10.9 C
11.3 C
Friday, April 19, 2024

Jurgen Klopp succeeded – he will leave the Premier League as Pep Guardiola’s greatest nemesis

- Advertisement -


Sign up to Miguel Delaney’s Reading the Game newsletter sent straight to your inbox for free

Sign up to Miguel’s Delaney’s free weekly newsletter

As an epic duel may enter its final chapter, one strand of the narrative has been a constant. Jurgen Klopp has been, in Pep Guardiola’s words, “the best rival I ever had in my life”. The German has been the most persistent, facing Guardiola in two countries, eight competitions and 12 calendar years. He has also been by far and away the most successful: with 12 wins over Guardiola, he has five more than anyone else, three times as many as the men tied in third on the list, in Antonio Conte, Ole Gunnar Solskjaer and Mauricio Pochettino.

To put it another way, Klopp has more wins over Guardiola on his own than Eddie Howe, Graham Potter, Diego Simeone, Rafa Benitez, Erik ten Hag, Frank Lampard, Marcelo Bielsa, Maurizio Sarri, Roy Hodgson, David Moyes, Unai Emery, Marco Silva and Marco Rose have between them. Only one manager has faced Guardiola at least four times and won more than he has lost: Klopp.

His record has been underpinned by an attitude. “I have never wanted to have the best team,” he said. “What I’m interested in is beating the best.” The quote comes from 2018, but there are regular variants of it. “Pep is the best coach in the world, no problem with that, but I always wanted to be the coach of the team who can beat the best team in the world,” he said in 2022.

Then, as now, Liverpool were fighting on four fronts, going for a quadruple: enough for many to anoint them the outstanding side on the planet. Klopp regularly describes City in such terms, however: in a sense, this is the first time it is underpinned by that official status. City won the Club World Cup in December. When Liverpool were the Champions League holders, a month away from adding the Club World Cup, when they were completing a run of 35 wins in 36 Premier League games, Klopp made a rare admission that his side may have become the ultimate. “If you win against the best team in the world, then it makes you the best team in the world,” he said in November 2019. Liverpool beat City 3-1 then.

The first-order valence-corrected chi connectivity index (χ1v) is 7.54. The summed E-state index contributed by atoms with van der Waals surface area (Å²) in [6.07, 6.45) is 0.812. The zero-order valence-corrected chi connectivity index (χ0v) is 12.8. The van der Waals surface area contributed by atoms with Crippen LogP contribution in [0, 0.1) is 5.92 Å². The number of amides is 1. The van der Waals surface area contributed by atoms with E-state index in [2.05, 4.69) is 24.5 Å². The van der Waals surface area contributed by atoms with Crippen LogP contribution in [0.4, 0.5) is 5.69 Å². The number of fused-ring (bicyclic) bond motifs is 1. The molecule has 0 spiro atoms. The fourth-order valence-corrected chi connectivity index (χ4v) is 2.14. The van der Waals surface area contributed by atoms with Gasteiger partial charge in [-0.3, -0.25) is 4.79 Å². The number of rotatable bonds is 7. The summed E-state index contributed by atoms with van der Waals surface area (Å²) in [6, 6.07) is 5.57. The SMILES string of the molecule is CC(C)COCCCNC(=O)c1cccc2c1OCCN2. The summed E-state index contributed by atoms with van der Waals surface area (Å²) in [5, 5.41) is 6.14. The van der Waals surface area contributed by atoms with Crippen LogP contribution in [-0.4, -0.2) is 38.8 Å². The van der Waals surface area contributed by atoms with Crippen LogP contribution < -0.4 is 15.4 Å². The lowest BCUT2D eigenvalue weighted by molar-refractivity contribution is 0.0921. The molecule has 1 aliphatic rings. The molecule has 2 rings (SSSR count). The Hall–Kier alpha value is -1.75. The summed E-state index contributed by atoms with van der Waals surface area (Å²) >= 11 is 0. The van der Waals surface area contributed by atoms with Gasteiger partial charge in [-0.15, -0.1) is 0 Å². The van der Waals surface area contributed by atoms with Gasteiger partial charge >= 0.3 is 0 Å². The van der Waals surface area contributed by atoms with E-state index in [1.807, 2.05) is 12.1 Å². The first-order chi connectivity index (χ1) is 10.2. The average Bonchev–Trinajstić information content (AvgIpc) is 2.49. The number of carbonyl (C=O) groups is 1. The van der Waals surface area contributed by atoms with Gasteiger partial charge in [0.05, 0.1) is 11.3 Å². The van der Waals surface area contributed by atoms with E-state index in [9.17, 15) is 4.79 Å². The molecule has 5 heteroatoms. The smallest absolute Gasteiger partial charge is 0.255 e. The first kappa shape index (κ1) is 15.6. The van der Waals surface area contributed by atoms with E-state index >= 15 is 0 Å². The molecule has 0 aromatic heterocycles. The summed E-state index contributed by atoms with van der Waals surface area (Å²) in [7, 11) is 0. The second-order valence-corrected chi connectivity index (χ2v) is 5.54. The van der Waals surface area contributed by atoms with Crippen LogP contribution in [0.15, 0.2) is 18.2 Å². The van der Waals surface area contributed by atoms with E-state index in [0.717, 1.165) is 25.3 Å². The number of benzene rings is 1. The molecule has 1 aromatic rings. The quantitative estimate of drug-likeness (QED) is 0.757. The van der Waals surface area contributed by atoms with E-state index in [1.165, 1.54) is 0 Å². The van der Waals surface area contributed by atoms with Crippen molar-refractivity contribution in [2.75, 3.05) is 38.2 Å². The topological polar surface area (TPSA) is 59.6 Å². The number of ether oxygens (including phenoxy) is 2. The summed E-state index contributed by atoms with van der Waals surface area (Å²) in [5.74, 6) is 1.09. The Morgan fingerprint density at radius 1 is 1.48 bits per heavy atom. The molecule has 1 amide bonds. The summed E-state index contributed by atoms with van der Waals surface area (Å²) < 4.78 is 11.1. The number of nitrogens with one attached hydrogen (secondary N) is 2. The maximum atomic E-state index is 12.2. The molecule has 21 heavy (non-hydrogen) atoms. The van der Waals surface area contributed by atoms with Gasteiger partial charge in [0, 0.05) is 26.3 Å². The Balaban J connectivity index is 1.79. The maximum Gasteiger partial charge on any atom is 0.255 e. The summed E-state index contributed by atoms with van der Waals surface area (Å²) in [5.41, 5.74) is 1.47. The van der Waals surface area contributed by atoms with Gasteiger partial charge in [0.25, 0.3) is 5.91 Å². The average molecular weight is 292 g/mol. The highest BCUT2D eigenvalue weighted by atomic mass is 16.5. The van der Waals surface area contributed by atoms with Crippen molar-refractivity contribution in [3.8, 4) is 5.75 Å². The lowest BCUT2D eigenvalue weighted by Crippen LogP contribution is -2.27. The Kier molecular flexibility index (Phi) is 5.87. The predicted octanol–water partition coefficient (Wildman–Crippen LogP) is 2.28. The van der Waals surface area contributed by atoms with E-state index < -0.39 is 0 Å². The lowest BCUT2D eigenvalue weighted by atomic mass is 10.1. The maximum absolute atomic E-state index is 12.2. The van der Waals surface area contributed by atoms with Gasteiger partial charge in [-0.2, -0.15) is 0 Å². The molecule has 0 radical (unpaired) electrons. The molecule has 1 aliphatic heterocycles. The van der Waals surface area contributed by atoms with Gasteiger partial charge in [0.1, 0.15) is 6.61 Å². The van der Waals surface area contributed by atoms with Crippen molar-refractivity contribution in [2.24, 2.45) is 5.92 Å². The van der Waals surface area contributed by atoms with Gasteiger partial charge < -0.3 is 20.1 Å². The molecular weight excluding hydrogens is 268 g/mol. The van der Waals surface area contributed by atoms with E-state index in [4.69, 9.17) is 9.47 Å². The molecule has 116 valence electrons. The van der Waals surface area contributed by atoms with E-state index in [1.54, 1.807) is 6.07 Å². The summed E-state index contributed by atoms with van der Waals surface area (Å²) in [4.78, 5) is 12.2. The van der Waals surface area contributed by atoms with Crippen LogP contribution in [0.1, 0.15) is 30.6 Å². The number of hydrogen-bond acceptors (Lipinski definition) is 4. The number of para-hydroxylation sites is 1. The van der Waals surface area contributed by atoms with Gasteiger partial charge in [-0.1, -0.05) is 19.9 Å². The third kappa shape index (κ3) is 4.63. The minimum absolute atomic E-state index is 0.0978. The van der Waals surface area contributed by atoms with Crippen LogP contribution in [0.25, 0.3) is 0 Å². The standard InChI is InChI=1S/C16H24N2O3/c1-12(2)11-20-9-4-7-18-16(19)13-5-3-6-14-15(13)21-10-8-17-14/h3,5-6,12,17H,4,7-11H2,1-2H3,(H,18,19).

Jurgen Klopp, left, and Pep Guardiola have always shared a healthy respect

(Isaac Parkin/PA)

Normally, though, there has been a regular refrain. Klopp willingly describes Guardiola the best manager in the game. He can define Liverpool in the context of City. Perhaps it is why he has rebuffed Bayern Munich’s advances more than once: he may require a different brand of psychology at a club expected to dominate their own league.

Instead, he operates in a division where City have often had the biggest wage bill, a greater transfer spend and – in as much as such things are possible to judge objectively – the most talented players. But an underdog mentality suits Klopp. It is a reason why he enjoyed Liverpool’s Carabao Cup final triumph so much; the introduction of untried youngsters transformed his side into outsiders. It fits his background, his identity: the undistinguished defender from the German second division was not groomed for greatness like the Barcelona captain and Johan Cruyff disciple, Guardiola. He achieved it his way. If Guardiola is the footballing perfectionist, at times Klopp’s brand of football is designed to harry opponents into imperfections.

Which Liverpool have done, especially at Anfield. Guardiola’s only victory there came in lockdown, when it was empty: the City manager swiftly said: “Without [fans], it is completely different.” The counter-argument is that there is a similar gap in Klopp’s record: he has never won against Guardiola at the Etihad Stadium in the Premier League and now never will (though a 2-1 Champions League triumph in 2018 helped Liverpool advance to the final and saw Guardiola sent off).

Klopp and Guardiola exchange thoughts on the touchline

(Getty Images)

He has been the great Pep tamer, but only in some respects. Klopp once likened their teams to Roger Federer and Rafa Nadal, but whereas the two great tennis players finished with similar number of grand slam titles, Guardiola has five Premier League titles to Klopp’s one; in Germany, Klopp’s two Bundesligas came before Guardiola assumed the reins at Bayern, and he promptly won two in a row.

A score of 7-1 over that decade could become 8-1 or 7-2 (or, depending on Mikel Arteta and Arsenal, remain the same): whichever, it feels an inaccurate representation of an enduringly brilliant rivalry. It may be a fairer reflection that they have the same number of Champions Leagues since they first met – one apiece – though it could be a sadly fitting farewell to Klopp if he leaves Anfield having finished second to City in the Premier League again.

Perhaps, in the final reckoning, his problem will be that while he could defeat Guardiola, too few others managers could as well. Liverpool were runners-up with first 97 and then 92 points, the two highest totals of teams who did not win the league. They and City drove each other to new heights. Klopp won more of the games, Guardiola more of the medals.

But Liverpool have been true to Klopp’s words and his plans. When he arrived at Anfield in 2015, the German said: “Can we be the hardest team to beat in the world? Let’s try.” The chances are that Guardiola would be the first to say he succeeded.

- Advertisement -

Related Articles


Latest Articles